It is Greta’s very first time sitting in the cockpit and she has no idea of how to handle the plane. BAA Training instructor, Vilmantas Rudelis, will help her face this daunting challenge in the Airbus A320 full flight simulator. In this experiment, Greta acts as if she is alone in the cockpit and tries to land the airliner with the help, over the aircraft radio, of an air traffic controller only.  Let’s wish Greta good luck – – – and see how it goes!  Notice how extraordinarily calm young Greta is during this simulation.  Also note how the instructor/air controller needs to describe where to look on the crowded and unfamiliar instrument panels for the correct controls to manipulate in order to guide the large craft through the skies.  One technical term Mr. Rudelis uses several times, is “ILS.”  For those of you unfamiliar with aviation jargon, ILS means INSTRUMENT LANDING SYSTEM.

While watching Greta attempt to bring the airliner safely back to earth, also take notice of the scenery unfolding outside the cockpit’s windshield.  You will see the earth’s horizon indicating turns as she maneuvers the huge airliner.  You will also be able to see the intended airport runway as she tries to land the airplane.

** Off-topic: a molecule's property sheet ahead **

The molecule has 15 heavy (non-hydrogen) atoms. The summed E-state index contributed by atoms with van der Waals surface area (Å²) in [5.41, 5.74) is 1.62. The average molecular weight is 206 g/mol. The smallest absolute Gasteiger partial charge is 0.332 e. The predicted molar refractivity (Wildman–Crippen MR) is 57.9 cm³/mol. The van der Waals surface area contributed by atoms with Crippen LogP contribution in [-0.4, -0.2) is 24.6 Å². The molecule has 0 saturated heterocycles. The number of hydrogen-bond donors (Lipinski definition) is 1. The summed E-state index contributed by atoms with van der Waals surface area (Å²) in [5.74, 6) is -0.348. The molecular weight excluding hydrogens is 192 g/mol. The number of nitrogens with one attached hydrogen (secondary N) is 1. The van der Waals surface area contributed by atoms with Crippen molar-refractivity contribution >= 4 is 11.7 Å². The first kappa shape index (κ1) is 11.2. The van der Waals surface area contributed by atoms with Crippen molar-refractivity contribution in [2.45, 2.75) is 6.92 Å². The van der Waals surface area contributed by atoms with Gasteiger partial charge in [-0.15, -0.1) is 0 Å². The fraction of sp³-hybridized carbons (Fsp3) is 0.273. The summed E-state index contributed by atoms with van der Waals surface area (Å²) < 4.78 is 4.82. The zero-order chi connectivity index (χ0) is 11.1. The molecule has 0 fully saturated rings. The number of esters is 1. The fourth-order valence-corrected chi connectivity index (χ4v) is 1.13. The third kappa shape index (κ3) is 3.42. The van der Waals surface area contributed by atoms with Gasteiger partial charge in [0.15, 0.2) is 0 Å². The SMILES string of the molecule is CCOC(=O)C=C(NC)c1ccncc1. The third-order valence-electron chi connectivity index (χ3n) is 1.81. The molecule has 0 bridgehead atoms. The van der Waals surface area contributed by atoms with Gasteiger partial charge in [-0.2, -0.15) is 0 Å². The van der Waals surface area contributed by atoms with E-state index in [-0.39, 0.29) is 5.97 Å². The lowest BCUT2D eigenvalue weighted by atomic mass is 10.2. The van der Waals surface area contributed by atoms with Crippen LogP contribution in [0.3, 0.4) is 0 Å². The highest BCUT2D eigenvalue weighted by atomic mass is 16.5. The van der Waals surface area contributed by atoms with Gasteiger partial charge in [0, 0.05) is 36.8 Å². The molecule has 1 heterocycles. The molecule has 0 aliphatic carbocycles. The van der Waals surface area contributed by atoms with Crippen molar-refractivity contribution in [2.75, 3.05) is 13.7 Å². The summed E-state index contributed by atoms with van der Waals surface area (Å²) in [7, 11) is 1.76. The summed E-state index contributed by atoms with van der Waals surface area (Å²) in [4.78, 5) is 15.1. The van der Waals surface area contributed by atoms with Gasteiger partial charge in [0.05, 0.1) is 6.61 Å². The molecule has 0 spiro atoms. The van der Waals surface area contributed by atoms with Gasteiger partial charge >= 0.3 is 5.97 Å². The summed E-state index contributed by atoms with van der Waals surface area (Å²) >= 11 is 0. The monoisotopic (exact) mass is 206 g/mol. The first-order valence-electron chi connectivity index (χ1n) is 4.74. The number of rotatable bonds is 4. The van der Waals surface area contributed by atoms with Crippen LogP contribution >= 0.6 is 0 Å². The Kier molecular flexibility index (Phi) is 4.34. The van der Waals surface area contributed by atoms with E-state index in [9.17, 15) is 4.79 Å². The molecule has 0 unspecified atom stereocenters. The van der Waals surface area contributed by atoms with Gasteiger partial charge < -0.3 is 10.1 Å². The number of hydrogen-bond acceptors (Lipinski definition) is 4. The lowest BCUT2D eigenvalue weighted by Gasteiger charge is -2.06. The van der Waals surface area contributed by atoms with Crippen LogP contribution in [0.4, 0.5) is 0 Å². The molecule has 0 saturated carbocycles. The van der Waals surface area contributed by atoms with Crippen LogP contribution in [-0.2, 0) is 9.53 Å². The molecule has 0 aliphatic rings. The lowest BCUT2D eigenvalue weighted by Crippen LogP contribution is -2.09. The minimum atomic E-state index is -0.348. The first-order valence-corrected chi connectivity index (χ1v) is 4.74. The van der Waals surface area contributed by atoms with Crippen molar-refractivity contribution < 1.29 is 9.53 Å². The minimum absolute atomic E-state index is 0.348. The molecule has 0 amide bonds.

This video was made in the Airbus A320 Flight Simulator at the VGTU Institute and was posted on the Internet on June 23, 2016.  The video is 14:30 in length and in English.  The Institute’s Facebook Page is here.

It might be interesting to consider that, prior to WWII, an inexperienced person such as Greta could not have safely landed – or likely even flown an airliner in an emergency situation such as is simulated in this video.  It is thanks to modern technology that we have excellent radio communications and also high performance autopilots on board all modern airliners.  Without either of these modern innovations, with both pilots incapacitated, the flight would surely be doomed.  Another thing about this above video situation to consider is that, only 20 or so years ago, the instrument panel would likely not have the flat and simple TV-like panel displays, but rather a confusing clutter of smaller round instrument gauges, which would be much harder to correctly interpret and follow, let alone just locate, particularly for an inexperienced person in an emergency situation.

Consequently, in this day and age, it is not at all impossible for a non-pilot to safely manipulate one of these large modern airplanes. But, in a real emergency, most inexperienced passengers, if called upon to take the controls of their airliner, would very likely find themselves far too anxious or frightened to handle the emergency as we witness Greta doing so remarkably – and calmly.  It is not at all uncommon to see experienced pilots exhibit anxiety or display nervous behavior, while flying simulators during imposed “emergency” situations as is depicted in this experiment.  Fortunately, by practicing many times in their flight simulators, this anxiety or emotional stress can be eradicated, as the direct consequence of repeated simulated emergencies and the successful handling of them.

Make sure your audio is turned up so that you can hear the dialogue as Greta is coached in what to do in order to safely control and land the large airliner.